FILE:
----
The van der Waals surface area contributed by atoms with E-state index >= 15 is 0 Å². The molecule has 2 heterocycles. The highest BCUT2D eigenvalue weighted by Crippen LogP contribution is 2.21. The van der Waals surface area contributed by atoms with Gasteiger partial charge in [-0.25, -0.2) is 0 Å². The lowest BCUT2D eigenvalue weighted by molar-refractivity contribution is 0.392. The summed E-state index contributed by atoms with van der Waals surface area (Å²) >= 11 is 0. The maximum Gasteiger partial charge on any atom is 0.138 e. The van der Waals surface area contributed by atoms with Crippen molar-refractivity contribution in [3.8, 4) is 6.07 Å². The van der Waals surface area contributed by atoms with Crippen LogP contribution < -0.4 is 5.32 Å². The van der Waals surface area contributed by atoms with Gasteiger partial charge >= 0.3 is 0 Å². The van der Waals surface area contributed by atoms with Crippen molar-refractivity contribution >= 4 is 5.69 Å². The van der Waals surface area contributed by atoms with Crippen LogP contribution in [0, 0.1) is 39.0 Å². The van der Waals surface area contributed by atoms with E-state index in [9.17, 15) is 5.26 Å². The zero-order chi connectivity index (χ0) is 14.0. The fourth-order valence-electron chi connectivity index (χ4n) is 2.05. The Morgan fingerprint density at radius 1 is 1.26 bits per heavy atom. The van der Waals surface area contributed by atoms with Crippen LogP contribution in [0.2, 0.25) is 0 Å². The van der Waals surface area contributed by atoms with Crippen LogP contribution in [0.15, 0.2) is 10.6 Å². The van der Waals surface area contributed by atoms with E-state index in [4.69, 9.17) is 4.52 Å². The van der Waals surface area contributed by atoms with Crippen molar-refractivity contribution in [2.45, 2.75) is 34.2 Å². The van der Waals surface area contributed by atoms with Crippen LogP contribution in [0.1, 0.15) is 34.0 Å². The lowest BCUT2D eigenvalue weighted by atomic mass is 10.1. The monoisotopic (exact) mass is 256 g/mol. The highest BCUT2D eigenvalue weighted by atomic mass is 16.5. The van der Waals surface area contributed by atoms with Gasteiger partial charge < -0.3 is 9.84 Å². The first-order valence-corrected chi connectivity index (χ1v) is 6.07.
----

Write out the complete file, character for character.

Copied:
The van der Waals surface area contributed by atoms with E-state index >= 15 is 0 Å². The molecule has 2 heterocycles. The highest BCUT2D eigenvalue weighted by Crippen LogP contribution is 2.21. The van der Waals surface area contributed by atoms with Gasteiger partial charge in [-0.25, -0.2) is 0 Å². The lowest BCUT2D eigenvalue weighted by molar-refractivity contribution is 0.392. The summed E-state index contributed by atoms with van der Waals surface area (Å²) >= 11 is 0. The maximum Gasteiger partial charge on any atom is 0.138 e. The van der Waals surface area contributed by atoms with Crippen molar-refractivity contribution in [3.8, 4) is 6.07 Å². The van der Waals surface area contributed by atoms with Crippen LogP contribution < -0.4 is 5.32 Å². The van der Waals surface area contributed by atoms with Gasteiger partial charge >= 0.3 is 0 Å². The van der Waals surface area contributed by atoms with Crippen molar-refractivity contribution >= 4 is 5.69 Å². The van der Waals surface area contributed by atoms with Crippen LogP contribution in [0, 0.1) is 39.0 Å². The van der Waals surface area contributed by atoms with E-state index in [9.17, 15) is 5.26 Å². The zero-order chi connectivity index (χ0) is 14.0. The fourth-order valence-electron chi connectivity index (χ4n) is 2.05. The Morgan fingerprint density at radius 1 is 1.26 bits per heavy atom. The van der Waals surface area contributed by atoms with Crippen LogP contribution in [0.2, 0.25) is 0 Å². The van der Waals surface area contributed by atoms with Crippen LogP contribution in [0.15, 0.2) is 10.6 Å². The van der Waals surface area contributed by atoms with E-state index in [4.69, 9.17) is 4.52 Å². The van der Waals surface area contributed by atoms with Crippen molar-refractivity contribution in [2.45, 2.75) is 34.2 Å². The van der Waals surface area contributed by atoms with Crippen LogP contribution in [0.1, 0.15) is 34.0 Å². The lowest BCUT2D eigenvalue weighted by atomic mass is 10.1. The monoisotopic (exact) mass is 256 g/mol. The highest BCUT2D eigenvalue weighted by atomic mass is 16.5. The van der Waals surface area contributed by atoms with Gasteiger partial charge < -0.3 is 9.84 Å². The first-order valence-corrected chi connectivity index (χ1v) is 6.07.